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Scripto | Transcribe Page
Minutes of the State Convention of Colored Citizens of Pennsylvania, Convened at Harrisburg, December 13-14, 1848.
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These are a portion of the difficulties that must be met and overcome, and every argument that we furnish by our conduct, that militates against our cause, procrastinates the period when we must finally triumph.
But let no one be mistaken from what we have said respecting condition, or that we would make it a standard; it is only a means. If it could be made a standard, there would not be the remotest possibility of success by rallying under it.
But let no man falter under the supposition, that the path marked out is so narrow, that we cannot walk in it. Even if condition were the standard, the path has been trodden by one, whose life and character was a shining ornament among us for upwards of three score years, a model man, one of nature's noblemen. If integrity of character, connected with all the characteristics which render men good and great, could not preserve him from the ban of proscription, then it must be admitted that condition can present no qualifications, capable of being a passport of admission into the rights and privileges of citizenship in this state. It has been argued that we were disfranchised on the grounds of condition. This we deny. The reasons urged for our disfranchisement were founded on condition. Those who laboured to disfranchise us, dared not to make condition the standard. While they asserted our inferiority, they were too cowardly to give us a fair field to become competitors for the prize of merit. They were cunning logicians, and well knew that no argument founded on condition would meet the false prejudices of their constituents. They knew that the period had long since passed when it would be possible to frame a standard of condition that would separate the white from the colored people.
So they disfranchised us by extinguishing justice-- disqualifying merit, assuming condition as their reason, and complexion as the standard. By refusing to make their standard the basis for their reasons, they have admitted its injustice; and by refusing to make their reasons their standard of disqualification, they have denied their validity. As our Constitution has not prescribed any standard of religious, moral or intellectual qualifications, we could not have been disfranchised if misfortune had not placed them in our possession. So no amendment could have passed the Convention, and been adopted by the people, having pecuniary qualification, that would have wholly disfranchised us. Condition was but the pretext--the capital on which to furnish arguments--a passport to power, and that point being gained, they were determined to disfranchise us, as a body, on account of complexion; they did not need reasons, because they were prepared to vote on the ground of prejudices. And if their power had been co-extensive with their wills, many of them would not only have disfranchised us, but the poor of every nation, and whole political parties, that were opposed to them in the bargain.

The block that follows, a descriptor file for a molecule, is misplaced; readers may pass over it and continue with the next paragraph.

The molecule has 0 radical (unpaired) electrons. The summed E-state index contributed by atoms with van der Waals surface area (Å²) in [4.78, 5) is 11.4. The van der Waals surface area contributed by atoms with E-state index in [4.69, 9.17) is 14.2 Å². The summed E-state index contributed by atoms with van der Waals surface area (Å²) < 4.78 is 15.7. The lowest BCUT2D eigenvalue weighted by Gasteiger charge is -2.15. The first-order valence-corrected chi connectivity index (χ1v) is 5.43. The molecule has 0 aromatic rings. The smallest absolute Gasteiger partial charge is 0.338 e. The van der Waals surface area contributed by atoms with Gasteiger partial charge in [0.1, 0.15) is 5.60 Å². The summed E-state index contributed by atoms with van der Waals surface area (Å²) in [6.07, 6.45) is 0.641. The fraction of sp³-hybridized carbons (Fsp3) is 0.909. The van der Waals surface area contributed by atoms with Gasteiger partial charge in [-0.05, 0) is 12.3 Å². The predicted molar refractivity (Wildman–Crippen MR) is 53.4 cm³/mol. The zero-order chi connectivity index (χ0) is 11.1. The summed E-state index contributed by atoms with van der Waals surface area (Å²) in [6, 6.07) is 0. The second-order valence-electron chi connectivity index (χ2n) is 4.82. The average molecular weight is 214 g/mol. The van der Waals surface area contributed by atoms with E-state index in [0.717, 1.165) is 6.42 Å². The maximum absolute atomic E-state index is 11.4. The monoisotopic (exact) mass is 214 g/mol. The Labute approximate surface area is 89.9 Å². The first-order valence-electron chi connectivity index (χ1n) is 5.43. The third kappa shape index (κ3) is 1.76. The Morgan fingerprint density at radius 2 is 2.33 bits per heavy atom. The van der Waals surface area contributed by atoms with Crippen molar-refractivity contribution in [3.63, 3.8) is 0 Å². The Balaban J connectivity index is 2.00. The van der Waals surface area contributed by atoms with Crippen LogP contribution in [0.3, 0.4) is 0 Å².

Therefore, our only hope of effecting a change, in the fundamental laws of this State, is through a successful appeal to the voters thereof, whose sovereign will must direct her future destiny.
We have not only shown, that they did not disfranchise us on account of our condition, but that they COULD not. And if further testimony be needed, we will bring to the stand, Mr. Martin, of Philadelphia county, the member of the Convention who bears the distinguished honor of having introduced the word "white" into the Constitution. He says in a speech on that subject, "Much has been done for these people--schools have been kept up--they have been instructed in all the sciences, and in the rudiments of religion, and I haved known but one solitary instance of a good result, although I have lived forty years on the same spot, and have been well acquainted with all that has been done. There is a BLACK gentlemen in Philadelphia county, JAMES FORTEN, a sail maker, who is an exception.23 What is his situation? He has accumulated property, obtained a respectable standing, and in consequence of his colour, is noticed more than a white man would be in the same situation. I will say, therefore, that all these attempts are fallacious, and that nothing can be done to place the coloured race by the side of the whites."
We leave you after reading the above extract to decide for yourselves, whether Mr. Martin was induced to insert the word "white" from the view that our people had failed to reach that high position contemplated by their benefactors, or from a spirit of jealousy at the notoriety that followed their success, in "consequence of their colour." It could not have been the former, because he represents them as having "obtained the rudiments of religion,
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